Daily Worship

Week of 12 – 18 March 2017

THOUGHT FOR THE WEEK

It is easy to reduce faith to a system of ideas that we simply have to accept. It is easy to make salvation nothing more than praying the right prayer and signing the right card. But, if we do this, we rob ourselves of the true power and value of faith. A faith that is simply a set of ideas does not change our very lives and give us a new way of seeing or a God’s-Reign way of being. The faith that leads to new birth, which Jesus offered to Nicodemus, is a transforming encounter with a God who leads us into a whole new world – the world of God’s Reign, where children are the leaders, the meek inherit the earth, and the poor, the mourners and the peace makers are the recipients of God’s presence and grace.

Once we have embraced this faith, we cannot help but begin to live this new life in such a way that it makes a difference in our families, our places of work and leisure, our communities and our churches. Once we have been born anew, we find ourselves recognising Christ in those we would normally shun, and we begin to care about issues that we would normally ignore. It is not our obedience that leads us to life, but our faith. However, faith that does not change who we are and how we live, is not faith at all. Ultimately believing does not happen in our heads alone, but in our whole being, and in lives that, in small but significant ways, touch the least with grace and compassion, and seek to make the world a more hopeful, celebratory and gracious place.

This week we explore this radical, life-giving faith.

To download this week’s reflections in PDF format, click through to the downloads page.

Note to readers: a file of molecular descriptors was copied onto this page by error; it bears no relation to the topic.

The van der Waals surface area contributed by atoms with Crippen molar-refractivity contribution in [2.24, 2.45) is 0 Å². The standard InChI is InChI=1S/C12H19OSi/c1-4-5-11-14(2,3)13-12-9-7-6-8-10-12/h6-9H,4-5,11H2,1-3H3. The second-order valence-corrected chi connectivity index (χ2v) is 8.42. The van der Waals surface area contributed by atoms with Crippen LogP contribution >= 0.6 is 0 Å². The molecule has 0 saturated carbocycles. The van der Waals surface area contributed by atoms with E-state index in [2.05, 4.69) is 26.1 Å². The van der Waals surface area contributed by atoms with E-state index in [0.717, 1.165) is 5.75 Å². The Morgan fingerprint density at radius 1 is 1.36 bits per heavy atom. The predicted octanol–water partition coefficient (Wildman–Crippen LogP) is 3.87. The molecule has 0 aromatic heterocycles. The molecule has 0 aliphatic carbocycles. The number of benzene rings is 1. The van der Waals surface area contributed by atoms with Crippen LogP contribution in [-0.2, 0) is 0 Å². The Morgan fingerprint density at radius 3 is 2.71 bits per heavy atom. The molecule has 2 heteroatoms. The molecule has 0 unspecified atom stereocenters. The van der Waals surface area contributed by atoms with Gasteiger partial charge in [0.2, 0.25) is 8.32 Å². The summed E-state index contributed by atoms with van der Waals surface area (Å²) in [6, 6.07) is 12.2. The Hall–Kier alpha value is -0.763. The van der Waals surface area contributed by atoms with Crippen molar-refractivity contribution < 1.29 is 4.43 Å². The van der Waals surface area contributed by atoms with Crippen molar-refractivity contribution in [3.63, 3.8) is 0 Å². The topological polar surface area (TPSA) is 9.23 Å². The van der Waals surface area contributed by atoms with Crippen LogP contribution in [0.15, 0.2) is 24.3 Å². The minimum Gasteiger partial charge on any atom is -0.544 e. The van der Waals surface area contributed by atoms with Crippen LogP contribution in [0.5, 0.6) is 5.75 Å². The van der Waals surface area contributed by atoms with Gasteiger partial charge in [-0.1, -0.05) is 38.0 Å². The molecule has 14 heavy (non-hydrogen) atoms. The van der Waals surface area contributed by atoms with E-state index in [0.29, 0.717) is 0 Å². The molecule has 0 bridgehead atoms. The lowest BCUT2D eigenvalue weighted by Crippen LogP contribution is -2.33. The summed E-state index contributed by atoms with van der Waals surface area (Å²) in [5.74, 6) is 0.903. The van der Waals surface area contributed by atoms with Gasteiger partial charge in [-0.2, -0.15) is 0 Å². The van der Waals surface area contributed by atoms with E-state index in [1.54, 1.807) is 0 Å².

Daily Worship

Week of 05 – 11 March 2017

THOUGHT FOR THE WEEK

The first week of Lent always leads us to contemplate the temptations of Jesus. We do this, firstly, to learn more about who Jesus was, and the kind of Messiah he chose to be. Then, secondly, we allow Jesus’ victory over temptation to inspire and strengthen us to face our own temptations. It’s important to realise that these were genuine temptations for Jesus. We may think that, since Jesus was God, there was never any chance that he would fail, but this denies his true humanity. Jesus could well have fallen and chosen to be a self-serving, power-hungry leader, like others in his (and our) world. But, he chose a different way – the way of service, sacrifice and simplicity. He chose to offer his life for the sake of others.

Jesus’ temptations were not unique. He faced essentially the same enticements that we all do. It was only the specific way in which these temptations came to Jesus that were unique. This means that we can learn from how he overcame evil. It is a gift that we have this record of Jesus’ struggle with evil, and it is a testimony to his openness and honesty that he would share this experience with others (he must have done, or this story would never have been known by the Gospel writers). Jesus’ willingness to face the potential for darkness within himself is both a challenge and encouragement to us, if we will allow it to each us.

This week we explore how to overcome the potential for darkness within us.

To download this week’s reflections in PDF format, click through to the downloads page.

Daily Worship

Week of 26 February – 04 March 2017

THOUGHT FOR THE WEEK

Jesus’ ministry is touched at two significant moments by God’s glory and God’s voice. The first was at his baptism as he started his ministry. The second is here at the transfiguration. In the first three Gospels this visitation of God comes as Jesus turns toward Jerusalem and his coming sacrifice, and it serves to affirm and strengthen him for the ordeal ahead. But it was also an important moment of preparation and reassurance for the disciples. It was natural, as they watched Jesus die, that they should have doubted his claims. However, even though the Gospels do reflect these doubts, it may have been the memory of this event that kept them from completely abandoning the community Jesus had started and the teachings he had given. Perhaps it was this memory that helped Peter stay present enough to be restored after he denied Jesus.